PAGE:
Anyway, the law allows for the kosher slaughter of animals without mechanical pre-stunning. Meat from many parts of these animals is not kosher, so it goes into the general meat market, not the kosher market. And the MEPs want labels on this meat, so that consumers know that it has been slaughtered without having been stunned. But supporters of shechita argue that it has been stunned - it loses consciousness instantly at the moment of death, thanks to the way in which the throat is cut under shechita. So the labels are inaccurate.
Worse still, when you do mechanically pre-stun an animal, the stunning often fails, meaning that the animal dies in prolonged agony from the very gas or electrocution that was supposed to stun it. The law does not require you to stun the animal - it merely requires you to try to stun it! But there is no plan to mention failed stuns on labels - it is only meat produced without an attempt at mechanical stunning that is be labelled. You can club squirrels to death or poison them with warfarin and then sell the meat in London shops (this is actually happening), without any mention on the label of how the animal has been slaughtered. You can attempt to stun a conscious animal by firing a metal bolt into its forehead (with interesting CJD implications when the bolts are re-used), and nobody will be told this on labels. It is only the religious aspect of slaughter that is being singled out for labelling.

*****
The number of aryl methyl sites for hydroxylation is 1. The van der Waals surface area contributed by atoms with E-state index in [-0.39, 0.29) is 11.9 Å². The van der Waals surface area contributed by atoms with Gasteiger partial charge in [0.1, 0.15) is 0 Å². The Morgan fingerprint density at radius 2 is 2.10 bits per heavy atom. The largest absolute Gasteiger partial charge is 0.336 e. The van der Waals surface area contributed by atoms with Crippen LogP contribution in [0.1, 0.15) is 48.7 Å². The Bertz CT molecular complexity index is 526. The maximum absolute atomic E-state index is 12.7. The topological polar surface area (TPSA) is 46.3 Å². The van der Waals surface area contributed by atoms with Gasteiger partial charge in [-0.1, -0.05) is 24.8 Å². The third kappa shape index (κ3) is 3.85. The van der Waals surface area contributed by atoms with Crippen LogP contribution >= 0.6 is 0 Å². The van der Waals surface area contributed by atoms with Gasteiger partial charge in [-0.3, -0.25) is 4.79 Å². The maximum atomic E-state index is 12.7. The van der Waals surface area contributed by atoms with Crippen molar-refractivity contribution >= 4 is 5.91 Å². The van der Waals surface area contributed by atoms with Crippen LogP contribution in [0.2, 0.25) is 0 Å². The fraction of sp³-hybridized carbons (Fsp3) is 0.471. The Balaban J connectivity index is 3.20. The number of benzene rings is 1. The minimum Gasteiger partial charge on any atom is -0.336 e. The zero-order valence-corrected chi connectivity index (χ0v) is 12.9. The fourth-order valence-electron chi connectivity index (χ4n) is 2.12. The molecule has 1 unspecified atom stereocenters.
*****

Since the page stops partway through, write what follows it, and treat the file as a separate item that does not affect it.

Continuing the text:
Surely, if we are to be fair, we should either label all aspects of how an animal has been slaughtered, or none? To single out only the religious aspect seems perverse and to be motivated, at least in part, by some people's dislike of organised religion. Shechita has been legal in this country for centuries without special labelling and it is not an especially inhumane method of slaughter; some experts argue that it is actually relatively humane. The labelling could make the production of kosher meat unviable in the UK, which is worrying for those of us who care about religious freedom at least as much as we care about animal welfare. I hope that this labelling proposal falls at its next hurdle.
But what, you might ask, about the rights of consumers who don't want to eat meat that has been killed without an attempt at mechanical pre-stunning? That is a respectable question.Well, they can eat organic - all organic meat is from animals that have been mechanically pre-stunned (with or without success). So, if you want to avoid shechita, buy organic. And if you want meat to be labelled with its method of slaughter, then let's label all the meat, with all the methods of slaughter, and not only the shechita meat. Which would be a huge increase in the burden of red tape faced by the food and retail industries, and so strikes me as a daft idea, but if you're going to label one method of slaughter, then label all methods of slaughter.
As my Lib Dem colleague Sarah Ludford MEP put it well:
"I opposed the labelling of kosher and halal meat last June and deplore this new decision of the committee. Singling out religious slaughter is not only unjustified on animal welfare grounds, but risks being discriminatory through stigmatising the practices of Muslim and Jewish communities.
"The assumption that 'secular' slaughter is by definition superior to religious slaughter is simply untrue. Pre-stunning through electrocution or gassing is not necessarily more humane, and the documentation of disgracely sloppy practices has shown great cruelty can take place.
"Meat labelling must avoid prejudice and be comprehensive in scope so that shoppers can understand the implications of all methods of slaughter. It is unjustified to single out the 2 methods inspired by religious tenets.
"I hope that a vote of all MEPs in a forthcoming European Parliament plenary session will reject the present discriminatory labelling proposal."